Are you taking a risk With Your Tax Filing?
There is an old adage that there are two certainties in life which are death and taxes. What is not debatable is the notion that if you try to cheat the taxman out of his/her money it will lead to nothing good.
There are few good reasons for filing your taxes on time, especially if you happen to owe money. If you are to receive a refund then the deadline to file means nothing to you other than the fact that it will speed up the return of your money a little bit by filing on time. If, however, you actually owe the government money, because you are self-employed or your employer did not remit the proper taxes on your behalf, than the deadline is of great importance to you.
If you file your taxes late and you owe money than the clock starts ticking and the interest begins to accrue the minute the deadline passes. In addition to the amount owed the daily compound interest will also begin to accrue. What this means is that you will essentially have to pay interest on the interest.
Interest rates charged by the CRA are currently five percent but the CRA reserves the right to change the rate every three months so it is really in the best interest (no pun intended) in filing on time and remitting any outstanding amount at the earliest opportunity.
The filing of back taxes is also a serious issue if you owe money as you are also subject to late filing penalties. Once again, if you are owed money on your back taxes then you have nothing to worry about other than the fact that your money is earning you nothing as the CRA is not mandated to pay you interest on monies owed from back taxes as the onus is on you to file at the correct time.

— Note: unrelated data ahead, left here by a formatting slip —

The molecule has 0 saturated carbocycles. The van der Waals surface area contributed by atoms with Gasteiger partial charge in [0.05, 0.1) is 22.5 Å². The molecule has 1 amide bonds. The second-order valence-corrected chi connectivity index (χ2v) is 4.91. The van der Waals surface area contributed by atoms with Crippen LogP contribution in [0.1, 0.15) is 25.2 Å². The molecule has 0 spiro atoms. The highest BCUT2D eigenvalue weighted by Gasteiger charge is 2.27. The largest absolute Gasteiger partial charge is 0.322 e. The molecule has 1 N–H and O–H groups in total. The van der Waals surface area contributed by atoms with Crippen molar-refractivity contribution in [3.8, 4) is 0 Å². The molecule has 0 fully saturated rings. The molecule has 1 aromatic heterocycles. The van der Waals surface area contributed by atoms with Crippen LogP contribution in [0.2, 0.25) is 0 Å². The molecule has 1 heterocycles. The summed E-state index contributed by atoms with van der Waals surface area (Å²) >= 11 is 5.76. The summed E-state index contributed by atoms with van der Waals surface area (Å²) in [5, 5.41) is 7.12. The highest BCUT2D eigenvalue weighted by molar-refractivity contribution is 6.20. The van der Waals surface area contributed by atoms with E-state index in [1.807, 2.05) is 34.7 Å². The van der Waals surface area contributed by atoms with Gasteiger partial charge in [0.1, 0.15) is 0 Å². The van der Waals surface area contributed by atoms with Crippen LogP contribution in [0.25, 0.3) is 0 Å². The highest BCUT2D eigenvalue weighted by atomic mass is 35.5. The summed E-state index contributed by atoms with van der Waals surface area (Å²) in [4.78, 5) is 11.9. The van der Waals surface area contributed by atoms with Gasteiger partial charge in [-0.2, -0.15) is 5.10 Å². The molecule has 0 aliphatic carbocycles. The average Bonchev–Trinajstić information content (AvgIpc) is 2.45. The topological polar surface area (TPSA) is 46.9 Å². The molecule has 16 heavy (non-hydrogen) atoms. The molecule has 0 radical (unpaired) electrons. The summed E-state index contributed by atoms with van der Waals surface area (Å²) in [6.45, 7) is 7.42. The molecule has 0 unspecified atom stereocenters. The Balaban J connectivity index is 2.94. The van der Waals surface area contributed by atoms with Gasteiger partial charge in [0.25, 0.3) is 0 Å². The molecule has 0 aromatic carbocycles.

If you owe money however, then the story changes. Any monies that are owed are subject to interest charges as well as late filing penalties which can be as high as 50% if you were charged a late-filing penalty previously. The final analysis is quite clear, the best way to avoid issues is to file your taxes on time and to pay off any balance owing at the earliest possible opportunity. Another very big mistake is deciding to file a return based on knowingly incorrect information. In other words, deciding to not report certain income on your taxes. This never ends well.
If you are audited, and if the CRA suspects any improprieties you will be, than the amount of money you may face in penalties and interest will be substantial and you may also face other sanctions. The same holds true for claiming benefits that you are clearly not entitled to. The CRA will almost certainly realize the mistake at some point and you will face penalties.
There are however programs that apply to individuals who accidentally claim benefits that they are not entitled to to come clean without penalties. Having an accountant assist you in the filing of your taxes will save you time, money and potential future headaches.